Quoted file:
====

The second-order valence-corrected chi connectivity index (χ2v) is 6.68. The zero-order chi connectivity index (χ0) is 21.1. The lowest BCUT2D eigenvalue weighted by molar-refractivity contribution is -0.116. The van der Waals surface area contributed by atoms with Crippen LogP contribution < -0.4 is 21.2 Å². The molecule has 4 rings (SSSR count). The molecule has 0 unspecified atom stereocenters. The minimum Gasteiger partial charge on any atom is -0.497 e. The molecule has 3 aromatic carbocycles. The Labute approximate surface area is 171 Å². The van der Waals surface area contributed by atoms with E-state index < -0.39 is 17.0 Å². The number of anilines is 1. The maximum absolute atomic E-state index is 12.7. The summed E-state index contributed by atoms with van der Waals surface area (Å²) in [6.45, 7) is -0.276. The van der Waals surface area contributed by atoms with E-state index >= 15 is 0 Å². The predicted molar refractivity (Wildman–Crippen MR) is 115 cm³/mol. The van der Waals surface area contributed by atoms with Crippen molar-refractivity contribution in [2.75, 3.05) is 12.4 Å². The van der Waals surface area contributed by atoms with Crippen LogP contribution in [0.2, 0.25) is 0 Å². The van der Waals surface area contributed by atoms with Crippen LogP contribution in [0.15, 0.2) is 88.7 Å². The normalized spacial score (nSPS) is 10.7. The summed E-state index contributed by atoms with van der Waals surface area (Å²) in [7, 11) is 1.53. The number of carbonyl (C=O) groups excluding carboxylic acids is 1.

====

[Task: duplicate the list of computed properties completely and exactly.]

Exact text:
The second-order valence-corrected chi connectivity index (χ2v) is 6.68. The zero-order chi connectivity index (χ0) is 21.1. The lowest BCUT2D eigenvalue weighted by molar-refractivity contribution is -0.116. The van der Waals surface area contributed by atoms with Crippen LogP contribution < -0.4 is 21.2 Å². The molecule has 4 rings (SSSR count). The molecule has 0 unspecified atom stereocenters. The minimum Gasteiger partial charge on any atom is -0.497 e. The molecule has 3 aromatic carbocycles. The Labute approximate surface area is 171 Å². The van der Waals surface area contributed by atoms with E-state index < -0.39 is 17.0 Å². The number of anilines is 1. The maximum absolute atomic E-state index is 12.7. The summed E-state index contributed by atoms with van der Waals surface area (Å²) in [6.45, 7) is -0.276. The van der Waals surface area contributed by atoms with E-state index >= 15 is 0 Å². The predicted molar refractivity (Wildman–Crippen MR) is 115 cm³/mol. The van der Waals surface area contributed by atoms with Crippen molar-refractivity contribution in [2.75, 3.05) is 12.4 Å². The van der Waals surface area contributed by atoms with Crippen LogP contribution in [0.2, 0.25) is 0 Å². The van der Waals surface area contributed by atoms with Crippen LogP contribution in [0.15, 0.2) is 88.7 Å². The normalized spacial score (nSPS) is 10.7. The summed E-state index contributed by atoms with van der Waals surface area (Å²) in [7, 11) is 1.53. The number of carbonyl (C=O) groups excluding carboxylic acids is 1.